Driven (Page 110)
“You play?” I ask, nodding my head toward the guitar.
“For myself.” His answer mixed with the unexpected softness in his voice has me turning to look at him. He shrugs, “It’s what I do to help me think…to work though stuff in my head.” As he talks, I step further into the office and run my fingers across bookshelves, looking at the scattered pictures of his family. “I don’t play for others.”
I nod my head in response, understanding the need to have something to help when your head is troubled. I continue perusing the bookshelves and one photo causes me to do a double take. A younger Colton looks exhausted yet jubilant in his race suit standing in front of his car, arms raised in victory, smile wide with pure accomplishment, and confetti raining down. The only distraction in the picture is the woman wrapped around his torso. She stares up at him, love, adoration, and reverence plastered blatantly on her face. I’d know her face anywhere.
“What’s this picture of?” I ask casually as I turn to him where he’s relaxed against the doorjamb, watching me as I look at his things.
“What’s that?” he asks tilting his head and walking toward me. I lean back and point toward the photograph in question.
A reflective smile graces his lips and his eyes light up. “That was my first win in the Indy Lights circuit.” He shakes his head in remembrance, “God, that was a year.”
“Tell me about it.” He arches an eyebrow at me as if he is questioning whether I really want to hear about it. “I want to know,” I prompt.
“It was my second year and I thought I was going to lose my ride if I didn’t pull a win. I had come close so many times and something always happened to prevent it.” He reaches out and takes the picture off of the shelf to look at it. “Looking back, I know now that I made a lot of rookie mistakes that caused the problems. But back then I was just frustrated and scared I was going to lose the one thing I really loved—too much ego, too little listening. Some things never change, huh?” He glances up and I smile at him. “Anyway, everything seemed to be going bad this race. We couldn’t get the car adjusted right because the weather was erratic. Too many variables to explain. But we found ourselves with five laps left and I made a run at the lead. Passed the leader in a stupid risk that I never should have taken, but it paid off and we won.”
“First of many victories, right?” I ask as I take the picture from his hand and study it again.
“Right,” he smirks, “And hopefully more this season.”
“Who’s this?” I ask pointing to Tawny, getting to my real question.
“You didn’t meet Tawny at the track the other day?”
“Oh,” I play stupid, “is that who you were speaking with before you tested?”
“Yeah. I apologize. I thought you’d been introduced.”
“Uh-uh.” I place the frame back on the shelf and follow him as he steps out of the office. “Did she work for you way back then?”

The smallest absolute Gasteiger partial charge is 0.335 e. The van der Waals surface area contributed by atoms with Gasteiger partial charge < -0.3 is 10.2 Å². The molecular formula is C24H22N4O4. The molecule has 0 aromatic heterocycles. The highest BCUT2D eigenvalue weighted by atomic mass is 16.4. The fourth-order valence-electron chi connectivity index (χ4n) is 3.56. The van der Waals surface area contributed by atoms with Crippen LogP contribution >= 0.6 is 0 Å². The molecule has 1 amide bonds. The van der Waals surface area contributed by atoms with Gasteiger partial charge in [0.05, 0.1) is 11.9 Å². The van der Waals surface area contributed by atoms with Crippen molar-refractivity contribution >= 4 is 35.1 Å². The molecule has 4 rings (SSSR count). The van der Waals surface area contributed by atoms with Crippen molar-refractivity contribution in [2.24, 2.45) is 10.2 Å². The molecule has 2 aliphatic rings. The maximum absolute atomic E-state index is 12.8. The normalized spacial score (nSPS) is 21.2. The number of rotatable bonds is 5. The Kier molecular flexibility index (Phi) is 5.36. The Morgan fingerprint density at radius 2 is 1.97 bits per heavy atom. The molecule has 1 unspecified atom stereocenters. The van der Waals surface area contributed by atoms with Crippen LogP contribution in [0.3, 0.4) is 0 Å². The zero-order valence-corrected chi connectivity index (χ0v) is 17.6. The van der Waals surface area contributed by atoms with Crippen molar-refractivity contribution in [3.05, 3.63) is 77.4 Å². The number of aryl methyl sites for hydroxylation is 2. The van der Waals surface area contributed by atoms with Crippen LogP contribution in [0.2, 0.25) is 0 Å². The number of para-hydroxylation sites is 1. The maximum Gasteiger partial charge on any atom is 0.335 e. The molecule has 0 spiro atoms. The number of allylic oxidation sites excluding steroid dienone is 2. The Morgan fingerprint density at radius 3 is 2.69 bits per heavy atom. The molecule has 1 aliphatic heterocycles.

“No,” he chuckles, showing me into a den complete with some of his racing memorabilia, a huge flat screen television, and a pool table. “She’s a family friend and we kinda of grew up together. We, uh, actually dated a while in college, and it was a long-running joke between our families that we would end up married some day.”
Whoa! Did I just hear that right? Only a guy would think nothing of making that comment to the woman he is currently doing whatever we are doing together with. Their families think they’ll end up married some day? Fuck! I swallow loudly as he takes me into a guest suite. “Why’d you guys break up?”
“Good question,” he sighs giving me an odd look, and I wonder if I am being too obvious in my probing. “I don’t know. She was just too familiar. I thought of her like a little sister. It just didn’t work for me,” he shrugs. “When that picture was taken we were still dating. In the end, we remained good friends, seeing as she’s one of the few people I can really trust and depend on. When she graduated from college with a degree in marketing and I started CDE, she helped me out. She was good at what she did, so when the company became a reality, I hired her.”
Well, at least the platonic edge is from his side because she sure wants more than that. I turn from looking out the wall of glass at the ocean and look at him. He holds his hand out to me, “C’mon, let me show you upstairs.”
We ascend the wider-than-normal freestanding staircase on stone steps, and I find myself impressed with the lived-in feeling of his stone fortress. I tell him I assumed it was going to be cold and uninviting but it’s the exact opposite. He tells me he opted for the stone exterior to limit the maintenance required from the continual wear of being exposed to the harsh beach conditions.
When we reach the top of the stairs, we come to an open room that is the patio portion I saw from the front of the house. “I think I found heaven,” I murmur as I take in the indoor/outdoor patio. Lights wrap around an overhead trellis covered in a growing vine, twinkling in the darkening sky. Four chaise lounges I could sink into and get lost in are artfully arranged around the space.
Colton laughs at me as he tugs my arm, “We can enjoy out there later,” he says wiggling his eyebrows at me.
“Man with a one-track mind,” I tease as my words falter when he brings me into the doorway of his bedroom. “Wow,” I breathe.
“Now this is my favorite place in the house,” he says and I can see why. An oversized bed is situated in the room with the footboard facing the view of the ocean. The room is done in soft browns and blues and greens. A love seat is situated on an angled wall and a coffee table is in front of it where magazines and books are haphazardly thrown. A large dog bed sits in another corner beneath a fireplace with chewed toys and a rumpled, blue blanket. The focal point of the bedroom is similar to downstairs, a wall of glass consisting of opened windows and the breeze blowing in off the ocean.